Our Very Great Reward

Words by Aimee Walker | Illustrations by Marie Warner Preston


Have you ever grown weary of waiting and wondered if you heard God right? Today on the blog we bear witness to a conversation between God and Abram where Abram expresses his desire for a child of his own, and God tenderly responds to this cry, covenanting with him to provide him with descendants and a land for them to settle and thrive in. The Abrahamic Covenant endures to this day pointing us to the ultimate covenant of grace where we, too, find our place as sons and daughters of the Most High God.


Genesis 15

I was a young girl when I first read Genesis 15:1: “Do not be afraid, Abram. I am your shield, your very great reward.” I was so in awe of the idea that I wrote it down in a little notebook. The idea stayed with me, but as I grew older, I also grew jaded, and sometimes this promise didn't seem quite enough. I wanted answers to my specific problems—to my longed-for breakthroughs—more than I wanted Him.

Abram wrestles with this, too.

He’s just returned from a war in which he not only recovered his nephew, Lot, who had been kidnapped by enemy kings (Genesis 14:12), but also acquired a great many spoils—riches that originally belonged to the King of Sodom but were now rightfully his. Abram tithed of those spoils to the mysterious King Melchizedek (v.20), but he also did something else: He swore an oath to God that he would not keep anything, not even a thread or the strap of a sandal, lest the King of Sodom take credit for making Abram rich (vv.22-23). Credit that Abram knew belonged to God alone. It is in the context of this faith-filled act that God appears to Abram, revealing Himself as his shield and true reward.

What a promise—the gift, the reward, of God Himself! And yet, Abram's response to this message is tinged by disappointment, perhaps even cynicism. While God has greatly prospered him, he is still waiting for the descendants and the land God previously promised, and so he says, "Sovereign Lord, what can you give me since I remain childless and the one who will inherit my estate is Eliezer of Damascus?” (Genesis 15:2). Abram doesn’t want a servant to inherit his possessions and position. He wants a son, a child of his own body who will bear his name and likeness, who will carry on the promise.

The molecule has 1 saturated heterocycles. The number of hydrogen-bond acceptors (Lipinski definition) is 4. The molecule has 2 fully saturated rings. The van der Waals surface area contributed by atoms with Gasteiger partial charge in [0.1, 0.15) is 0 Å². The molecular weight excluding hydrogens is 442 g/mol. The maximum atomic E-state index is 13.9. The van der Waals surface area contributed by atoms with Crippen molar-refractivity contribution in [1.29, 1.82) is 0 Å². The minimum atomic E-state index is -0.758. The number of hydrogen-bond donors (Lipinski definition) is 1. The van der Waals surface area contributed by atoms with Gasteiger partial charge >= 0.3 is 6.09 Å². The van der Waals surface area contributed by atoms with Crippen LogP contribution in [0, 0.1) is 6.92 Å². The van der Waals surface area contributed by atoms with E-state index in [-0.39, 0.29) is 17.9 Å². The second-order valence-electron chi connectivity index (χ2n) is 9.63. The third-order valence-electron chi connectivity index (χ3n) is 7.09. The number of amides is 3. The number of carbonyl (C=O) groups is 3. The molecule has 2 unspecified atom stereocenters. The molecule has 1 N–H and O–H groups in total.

And God’s father heart has the same cry. He doesn’t want slaves but sons and daughters. He wants to build a family to inherit all that He has promised and prepared for them.

In response to Abram’s questions, God takes him outside and shows him the stars, telling him that if he can count them all he can count how numerous his offspring will one day be. He also assures him that his descendants will one day possess the land He has said they will. Abram believes God’s promise of a son, but of the land he asks, “How can I be sure?” (v.8).

So with a covenantal sacrifice, God seals his promises to Abram. He has Abram prepare the sacrificial animals, and as night falls and Abram sleeps, the symbols of God's presence pass between the divided animals (v.17). Usually, both parties to the covenant would walk through them, but that night, only God does, taking full responsibility for the execution of this covenant. Like the Noahic Covenant, this, too, is a covenant of grace. All God requires of Abram is that by faith he receives what God has done on his behalf.

It’s all He asks of us, as well, because the Cross, too, is a covenant of grace. On that day, Jesus took full responsibility for our sins—for the cost of the old covenant being broken—and gave us the right through faith to become children of God. When we choose to receive what Jesus has done, we are no longer slaves to sin trying to earn our place, but sons and daughters destined to inherit what God has promised.


When life seems to oppose this truth and we find ourselves wrestling with disappointment, just like He did for Abram, God comes alongside us and demonstrates His grace in the midst of our weakness, declaring: “Don’t be afraid. I am your shield and your very great reward."

Where do you need to allow God to be your reward in this season? As you process where He is inviting you to trust Him to be enough for you, don’t be afraid to ask questions and voice your disappointments—your Father wants to hear His child’s heart. Listen carefully for His response.


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